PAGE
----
The rise and rise of the so-called FANG stocks seems to have been a one-way bet pretty much since the Global Financial Crisis (GFC) ended.
The collective value of the digital giant cohort of Facebook, Amazon, Netflix and Google — or more correctly its parent Alphabet — has quadrupled in the past five years.
In early 2013 they were valued at a smidge under $US500 billion ($650 billion).
That had doubled to ($1.3 trillion) by mid-2015. Another two years on and that 2013 value had trebled to ($1.9 trillion).
A week or so ago they had raced through ($2.92 trillion). Then things unravelled.
It may not be the tech-wreck of almost two decades ago when the Nasdaq shed 80 per cent of its value between March 2000 and September 2002, but there is a distinct hissing associated with a deflating bubble.
The Financial Times’ John Authers described the overnight performance of big digital companies as “the worst one-day loss by the group in history” and he had a point.
John Authers tweet
The FANG+ index — a collection of the Big Four, plus Apple and five other digital darlings — tumbled 5.6 per cent, its steepest decline since being created in September 2014.
Regulators and taxmen closing in
The Nasdaq fell by 3 per cent, which was hardly surprising given the FANG stocks, plus Apple, now account for roughly a quarter of its entire value.
Facebook’s uncomfortable position in the crosshairs of regulators and lawmakers over the release of the personal data of 50 million of its users made it a target of the selling. But it was not hit the hardest:
- Twitter -12pc
- Nvidia -7.8pc
- Netflix -6pc
- Facebook -4.9pc
- Alphabet -4.6pc
- Apple -2.6pc
Nvidia has been the best performing chip-maker on the S&P 500 over the past year but tumbled after announcing the suspension of self-driving tests in the wake of the recent Uber autonomous vehicle fatality and worries about Tesla’s production schedule.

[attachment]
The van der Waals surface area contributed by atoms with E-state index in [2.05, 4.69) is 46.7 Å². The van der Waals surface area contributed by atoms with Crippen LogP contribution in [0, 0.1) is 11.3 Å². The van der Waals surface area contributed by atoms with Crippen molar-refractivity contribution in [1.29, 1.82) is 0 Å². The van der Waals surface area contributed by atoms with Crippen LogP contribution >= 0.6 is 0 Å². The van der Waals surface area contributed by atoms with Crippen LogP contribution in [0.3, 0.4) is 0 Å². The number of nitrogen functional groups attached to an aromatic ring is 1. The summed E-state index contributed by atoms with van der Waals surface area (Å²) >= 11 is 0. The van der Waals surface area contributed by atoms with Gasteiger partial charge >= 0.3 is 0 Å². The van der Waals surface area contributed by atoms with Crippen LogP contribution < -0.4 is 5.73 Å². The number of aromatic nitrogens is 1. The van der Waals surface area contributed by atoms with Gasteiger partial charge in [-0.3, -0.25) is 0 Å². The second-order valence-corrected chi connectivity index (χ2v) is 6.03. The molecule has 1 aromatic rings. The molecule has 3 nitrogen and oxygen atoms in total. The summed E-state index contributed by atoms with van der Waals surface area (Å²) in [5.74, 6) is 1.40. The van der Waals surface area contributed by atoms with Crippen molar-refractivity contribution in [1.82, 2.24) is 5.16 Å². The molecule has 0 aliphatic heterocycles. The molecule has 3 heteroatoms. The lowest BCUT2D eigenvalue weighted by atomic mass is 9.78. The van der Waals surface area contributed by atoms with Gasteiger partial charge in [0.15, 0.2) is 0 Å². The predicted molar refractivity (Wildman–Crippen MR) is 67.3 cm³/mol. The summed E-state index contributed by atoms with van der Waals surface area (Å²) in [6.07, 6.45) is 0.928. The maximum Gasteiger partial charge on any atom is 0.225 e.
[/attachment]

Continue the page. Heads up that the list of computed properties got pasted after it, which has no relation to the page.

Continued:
“Investors are clearly worried that we may be about to see a regime change in regulation,” Luca Paolini, chief investment officer at the London-based Pictet Asset Management, told the Financial Times.
“History tells us that when a company or sector becomes dominant, it tends to attract the attention of either the regulator [US] or the taxman [Europe].
“And today the value of many tech names is based almost entirely on intangibles like reputation and brand, so regulation can have a huge impact.”
Hedge funds getting edgy
Goldman Sachs has voiced concerns for some time about the market’s heavy reliance on the FANG+ brigade, pointing out in June last year they not only represented 13 per cent of the S&P 500, but more than 40 per cent of the market’s growth.
The big investment bank more recently pointed out FANG stocks were the most “crowded trade” on Wall Street, with Amazon, Facebook and Google three of the top four most widely held shares in hedge fund portfolios .
That is terrific when they keep going up, but potentially very nasty on the way down given the “shoot first, ask questions later” reputation of the hedge funds.
In recent days Facebook’s 600 per cent five-year gain has been pulled back to a more modest 480 per cent. The others have followed, but not down such a vertiginous path.
FANG performances over 5 years
The Icarus Trade
Across the street from Goldman Sachs, Bank of America Merrill Lynch’s Michael Hartnett famously described the one-way bet on tech stocks as the “Icarus Trade” in 2015.
Mr Hartnett is not backing away from the statement.
“The lowest interest rates in 5,000 years have guaranteed a melt-up trade in risk assets,” he recently wrote.
Mr Hartnett pointed out that the FANG group, plus eBay and Twitter, had seen their collective value increase by more than 600 per cent since the GFC, making it the third largest asset bubble in the past 40 years.
“Assuming [there is] no major drop in the six constituent stocks — the e-commerce bubble is set to become the ‘largest bubble of all time’ over the next few months,” he said.
That lofty title is now a bit further out of reach.
If the hissing becomes a pop, the FANG+ group may be consigned to history as just another ordinary, every-other-decade bubble.
The question is though, just how many billions more will be shed along the way.